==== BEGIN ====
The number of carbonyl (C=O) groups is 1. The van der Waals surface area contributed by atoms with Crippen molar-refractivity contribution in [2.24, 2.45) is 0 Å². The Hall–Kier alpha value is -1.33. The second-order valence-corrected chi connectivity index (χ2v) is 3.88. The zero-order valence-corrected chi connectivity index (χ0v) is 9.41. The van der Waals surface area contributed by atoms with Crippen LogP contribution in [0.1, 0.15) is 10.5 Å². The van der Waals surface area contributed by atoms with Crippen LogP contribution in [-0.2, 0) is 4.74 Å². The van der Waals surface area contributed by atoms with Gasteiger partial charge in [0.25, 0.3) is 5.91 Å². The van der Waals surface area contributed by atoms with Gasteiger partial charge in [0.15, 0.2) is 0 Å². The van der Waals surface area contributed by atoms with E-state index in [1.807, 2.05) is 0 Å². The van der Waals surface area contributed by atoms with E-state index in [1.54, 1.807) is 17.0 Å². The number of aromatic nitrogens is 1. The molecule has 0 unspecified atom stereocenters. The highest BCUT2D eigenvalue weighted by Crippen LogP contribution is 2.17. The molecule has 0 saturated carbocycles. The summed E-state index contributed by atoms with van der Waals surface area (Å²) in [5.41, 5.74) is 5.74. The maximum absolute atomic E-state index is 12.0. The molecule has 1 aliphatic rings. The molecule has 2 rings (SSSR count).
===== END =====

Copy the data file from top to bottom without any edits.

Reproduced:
The number of carbonyl (C=O) groups is 1. The van der Waals surface area contributed by atoms with Crippen molar-refractivity contribution in [2.24, 2.45) is 0 Å². The Hall–Kier alpha value is -1.33. The second-order valence-corrected chi connectivity index (χ2v) is 3.88. The zero-order valence-corrected chi connectivity index (χ0v) is 9.41. The van der Waals surface area contributed by atoms with Crippen LogP contribution in [0.1, 0.15) is 10.5 Å². The van der Waals surface area contributed by atoms with Crippen LogP contribution in [-0.2, 0) is 4.74 Å². The van der Waals surface area contributed by atoms with Gasteiger partial charge in [0.25, 0.3) is 5.91 Å². The van der Waals surface area contributed by atoms with Gasteiger partial charge in [0.15, 0.2) is 0 Å². The van der Waals surface area contributed by atoms with E-state index in [1.807, 2.05) is 0 Å². The van der Waals surface area contributed by atoms with E-state index in [1.54, 1.807) is 17.0 Å². The number of aromatic nitrogens is 1. The molecule has 0 unspecified atom stereocenters. The highest BCUT2D eigenvalue weighted by Crippen LogP contribution is 2.17. The molecule has 0 saturated carbocycles. The summed E-state index contributed by atoms with van der Waals surface area (Å²) in [5.41, 5.74) is 5.74. The maximum absolute atomic E-state index is 12.0. The molecule has 1 aliphatic rings. The molecule has 2 rings (SSSR count).